# General solution for a linear system

Find the general solution to the linear system $\frac{du}{dt}=Au$ for the following matrices:

a.) $\pmatrix{2&1\\0&2}$

b.) $\pmatrix{-1&-1\\4&-5}$

• I got the eigenvalues for a:

$\lambda = 2,2$ repeated roots and the eigenvector, $v_1=\pmatrix{0\\1}$, so the general solution is $c_1e^{2t} + c_2te^{2t}$ but the answer is $\pmatrix{c_1e^{2t}+c_2te^{2t}\\c_2e^{2t}}$. How did they get that?

• For b, $\lambda = -3,-3$ and eigenvector, $v_1=\pmatrix{1\\2}$ but the answer is $\pmatrix{c_1e^{-3t}+c_2(\frac{1}{2} +t)e^{-3t}\\2c_1e^{-3t}+2c_2te^{-3t}}$ how did they get that?

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What method are you using to compute the solutions? Are you trying to find $e^{At}$? –  JSchlather Nov 26 '12 at 2:42
@JacobSchlather yes, i am. I am taking the eigenvalues of each matrix and finding $e^{At}$ like you said. –  Q.matin Nov 26 '12 at 2:45

For linear systems $\dot{u} = Au$, the general solution is $u = e^{At}u_0$.

The way to calculate this is by $e^{At}u_0 = e^{(A-\lambda I)t}e^{\lambda t}u_0 = \sum_{k=0}^{\infty} (A- \lambda I)^k \frac{t^k}{k!} e^{\lambda t}u_0 = \sum_{k=0}^{mult(\lambda) - 1} (A- \lambda I)^k \frac{t^k}{k!} e^{\lambda t}u_0$. Which is true if $u_0$ is in the eigenspace of $\lambda$.

So in general, $e^{At}u_0 = \sum_i \sum_{k=0}^{mult(\lambda_i) - 1} (A- \lambda_i I)^k \frac{t^k}{k!} e^{\lambda_i t}u_0^{(i)}$, where ${u_0}^{(i)}$ is the component of $u_0$ in the eigenspace of $\lambda_i$. And $mult(\lambda_i)$ is the geometric multiplicity of $\lambda_i$.

For (a), your eigenvalue is 2 with geometric multiplicty of 2.

The first term in the series will be $e^{2t}u_0 = e^{2t} \pmatrix{c_1 \\ c_2}$ And the second term in the series is $(A- 2 I) t e^{2 t}u_0 = te^{2t} \pmatrix{0 & 1 \\ 0 & 0} \pmatrix{c_1 \\ c_2} = te^{2t} \pmatrix{c_2 \\ 0}$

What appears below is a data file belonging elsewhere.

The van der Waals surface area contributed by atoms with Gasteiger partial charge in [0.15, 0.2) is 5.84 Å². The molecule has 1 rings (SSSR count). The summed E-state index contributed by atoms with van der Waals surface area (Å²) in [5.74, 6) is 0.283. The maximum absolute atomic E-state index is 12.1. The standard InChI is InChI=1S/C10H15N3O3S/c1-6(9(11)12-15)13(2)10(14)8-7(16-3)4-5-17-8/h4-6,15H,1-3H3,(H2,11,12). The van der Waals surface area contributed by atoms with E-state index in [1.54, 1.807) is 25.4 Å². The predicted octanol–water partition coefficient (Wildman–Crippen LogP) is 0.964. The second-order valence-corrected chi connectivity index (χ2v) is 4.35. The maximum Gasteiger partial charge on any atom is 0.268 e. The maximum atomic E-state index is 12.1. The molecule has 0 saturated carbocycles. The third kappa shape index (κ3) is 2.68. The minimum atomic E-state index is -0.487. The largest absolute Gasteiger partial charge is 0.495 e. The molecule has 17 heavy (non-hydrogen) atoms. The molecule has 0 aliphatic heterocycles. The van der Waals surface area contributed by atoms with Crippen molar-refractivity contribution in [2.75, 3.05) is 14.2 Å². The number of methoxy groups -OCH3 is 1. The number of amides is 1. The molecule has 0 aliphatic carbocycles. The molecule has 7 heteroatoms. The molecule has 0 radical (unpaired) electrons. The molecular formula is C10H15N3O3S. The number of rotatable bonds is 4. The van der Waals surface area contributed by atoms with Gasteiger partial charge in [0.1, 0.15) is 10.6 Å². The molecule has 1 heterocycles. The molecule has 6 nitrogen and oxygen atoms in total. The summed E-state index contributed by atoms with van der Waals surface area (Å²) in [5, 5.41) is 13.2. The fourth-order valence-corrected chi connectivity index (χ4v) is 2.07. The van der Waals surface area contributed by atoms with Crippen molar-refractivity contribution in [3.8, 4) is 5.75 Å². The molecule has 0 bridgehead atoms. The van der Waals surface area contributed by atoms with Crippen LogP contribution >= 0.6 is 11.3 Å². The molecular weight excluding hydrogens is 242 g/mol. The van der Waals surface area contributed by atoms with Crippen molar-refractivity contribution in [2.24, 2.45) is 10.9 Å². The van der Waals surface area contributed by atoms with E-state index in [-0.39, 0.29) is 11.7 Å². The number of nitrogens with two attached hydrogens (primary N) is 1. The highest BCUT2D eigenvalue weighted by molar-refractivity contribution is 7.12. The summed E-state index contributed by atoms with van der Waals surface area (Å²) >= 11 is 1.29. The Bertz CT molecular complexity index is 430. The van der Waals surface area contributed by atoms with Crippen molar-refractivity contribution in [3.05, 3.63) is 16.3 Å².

Adding the two yields solution $\pmatrix{e^{2t}c_1 + te^{2t}c_2 \\ e^{2t}c_2}$.

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Thanks a lot for that!!! And can you write out the computation please, so that I can understand the equation you just provided? –  Q.matin Nov 26 '12 at 3:42
Added computation for part (a) –  Stuart Nov 26 '12 at 3:48
THank you a lot!! –  Q.matin Nov 26 '12 at 3:56
Stuart, how come you did $(A- 2 I) t e^{2 t}u_0 = te^{2t} \pmatrix{0 & 1 \\ 0 & 0} \pmatrix{c_1 \\ c_2} = te^{2t} \pmatrix{c_2 \\ 0}$ for the second one but not for the first one $e^{2t}u_0 = e^{2t} \pmatrix{c_1 \\ c_2}$? –  Q.matin Nov 28 '12 at 6:06
Because that's what the series says to do xD –  Stuart Nov 28 '12 at 8:34
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For the first system you do not need any eigenvalues or eigenvectors. Note that the second equation has the form $$\dot u_2=2u_2.$$ Hence the solution $$u_2(t)=c_2e^{2t}.$$ You plug it into the first equation and get $$\dot u_1=2u_1+c_2e^{2t}.$$ This is a first order linear equation and can be solved by any appropriate method, e.g., by the method of integrating factor: $$\frac{d}{dt}(u_1e^{-2t})=c_2\Rightarrow u_1=c_2te^{2t}+c_1e^{2t}.$$ So the general solution is $$\begin{bmatrix} u_1\\ u_2 \end{bmatrix}=\begin{bmatrix}c_1e^{2t}+c_2te^{2t}\\ c_2e^{2t} \end{bmatrix}$$ For the second problem you will need a generalized vector that satisfies $(A-\lambda I)^2v=0$. Any vector will satisfy this equation (why), and hence we can take the one which is simply looking and linearly independent of what you already have found. E.g., $v^{T}=(1,0)$ works.

Hence the general solution would be $$\begin{bmatrix} u_1\\ u_2 \end{bmatrix}=c_1\begin{bmatrix}1\\ 2 \end{bmatrix} e^{-3t}+c_2(I+(A-\lambda I)t)ve^{-3t}$$ and you get your (almost, up to a mulplicative constant) answer.

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Thanks a lot!! Stuart answered it, but this is very useful too! –  Q.matin Nov 26 '12 at 3:58